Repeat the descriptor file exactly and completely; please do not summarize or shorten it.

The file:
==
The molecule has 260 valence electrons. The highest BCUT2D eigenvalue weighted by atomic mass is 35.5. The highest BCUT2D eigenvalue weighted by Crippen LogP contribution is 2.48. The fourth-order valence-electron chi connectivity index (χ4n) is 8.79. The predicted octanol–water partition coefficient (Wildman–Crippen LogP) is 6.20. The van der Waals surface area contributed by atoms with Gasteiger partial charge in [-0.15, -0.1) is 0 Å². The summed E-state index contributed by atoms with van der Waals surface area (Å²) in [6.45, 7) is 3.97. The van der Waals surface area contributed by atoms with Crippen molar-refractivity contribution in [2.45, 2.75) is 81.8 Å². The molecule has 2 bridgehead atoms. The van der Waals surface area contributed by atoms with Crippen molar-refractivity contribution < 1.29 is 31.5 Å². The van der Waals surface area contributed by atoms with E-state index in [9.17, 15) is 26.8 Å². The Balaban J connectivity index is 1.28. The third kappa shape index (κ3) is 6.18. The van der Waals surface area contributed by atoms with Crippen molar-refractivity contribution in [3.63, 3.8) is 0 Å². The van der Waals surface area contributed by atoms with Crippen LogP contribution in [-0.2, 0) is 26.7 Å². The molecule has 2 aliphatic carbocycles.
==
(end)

The molecule has 260 valence electrons. The highest BCUT2D eigenvalue weighted by atomic mass is 35.5. The highest BCUT2D eigenvalue weighted by Crippen LogP contribution is 2.48. The fourth-order valence-electron chi connectivity index (χ4n) is 8.79. The predicted octanol–water partition coefficient (Wildman–Crippen LogP) is 6.20. The van der Waals surface area contributed by atoms with Gasteiger partial charge in [-0.15, -0.1) is 0 Å². The summed E-state index contributed by atoms with van der Waals surface area (Å²) in [6.45, 7) is 3.97. The van der Waals surface area contributed by atoms with Crippen molar-refractivity contribution in [2.45, 2.75) is 81.8 Å². The molecule has 2 bridgehead atoms. The van der Waals surface area contributed by atoms with Crippen molar-refractivity contribution < 1.29 is 31.5 Å². The van der Waals surface area contributed by atoms with E-state index in [9.17, 15) is 26.8 Å². The Balaban J connectivity index is 1.28. The third kappa shape index (κ3) is 6.18. The van der Waals surface area contributed by atoms with Crippen molar-refractivity contribution in [3.63, 3.8) is 0 Å². The van der Waals surface area contributed by atoms with Crippen LogP contribution in [-0.2, 0) is 26.7 Å². The molecule has 2 aliphatic carbocycles.